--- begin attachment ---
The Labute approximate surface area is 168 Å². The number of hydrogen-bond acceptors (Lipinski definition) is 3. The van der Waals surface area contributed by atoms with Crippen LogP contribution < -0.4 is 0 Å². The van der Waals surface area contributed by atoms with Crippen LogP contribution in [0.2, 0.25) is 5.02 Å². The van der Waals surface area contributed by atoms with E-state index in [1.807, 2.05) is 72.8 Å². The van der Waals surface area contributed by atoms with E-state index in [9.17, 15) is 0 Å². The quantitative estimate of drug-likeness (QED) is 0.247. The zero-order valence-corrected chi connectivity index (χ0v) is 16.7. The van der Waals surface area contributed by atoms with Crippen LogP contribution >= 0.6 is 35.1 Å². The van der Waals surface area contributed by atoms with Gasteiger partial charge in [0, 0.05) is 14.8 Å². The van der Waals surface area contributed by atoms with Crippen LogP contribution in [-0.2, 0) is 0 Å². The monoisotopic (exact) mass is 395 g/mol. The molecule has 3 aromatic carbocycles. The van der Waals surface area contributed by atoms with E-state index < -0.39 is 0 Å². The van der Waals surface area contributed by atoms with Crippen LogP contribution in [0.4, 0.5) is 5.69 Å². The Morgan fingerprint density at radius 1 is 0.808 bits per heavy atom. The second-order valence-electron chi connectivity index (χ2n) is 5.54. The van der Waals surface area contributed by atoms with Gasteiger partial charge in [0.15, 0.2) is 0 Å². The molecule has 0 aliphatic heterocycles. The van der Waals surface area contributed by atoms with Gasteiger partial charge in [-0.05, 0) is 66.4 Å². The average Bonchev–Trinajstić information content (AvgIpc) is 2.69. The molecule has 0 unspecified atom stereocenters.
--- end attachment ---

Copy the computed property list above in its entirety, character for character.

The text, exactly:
The Labute approximate surface area is 168 Å². The number of hydrogen-bond acceptors (Lipinski definition) is 3. The van der Waals surface area contributed by atoms with Crippen LogP contribution < -0.4 is 0 Å². The van der Waals surface area contributed by atoms with Crippen LogP contribution in [0.2, 0.25) is 5.02 Å². The van der Waals surface area contributed by atoms with E-state index in [1.807, 2.05) is 72.8 Å². The van der Waals surface area contributed by atoms with E-state index in [9.17, 15) is 0 Å². The quantitative estimate of drug-likeness (QED) is 0.247. The zero-order valence-corrected chi connectivity index (χ0v) is 16.7. The van der Waals surface area contributed by atoms with Crippen LogP contribution >= 0.6 is 35.1 Å². The van der Waals surface area contributed by atoms with Gasteiger partial charge in [0, 0.05) is 14.8 Å². The van der Waals surface area contributed by atoms with Crippen LogP contribution in [-0.2, 0) is 0 Å². The monoisotopic (exact) mass is 395 g/mol. The molecule has 3 aromatic carbocycles. The van der Waals surface area contributed by atoms with E-state index < -0.39 is 0 Å². The van der Waals surface area contributed by atoms with Crippen LogP contribution in [0.4, 0.5) is 5.69 Å². The Morgan fingerprint density at radius 1 is 0.808 bits per heavy atom. The second-order valence-electron chi connectivity index (χ2n) is 5.54. The van der Waals surface area contributed by atoms with Gasteiger partial charge in [0.15, 0.2) is 0 Å². The molecule has 0 aliphatic heterocycles. The van der Waals surface area contributed by atoms with Gasteiger partial charge in [-0.05, 0) is 66.4 Å². The average Bonchev–Trinajstić information content (AvgIpc) is 2.69. The molecule has 0 unspecified atom stereocenters.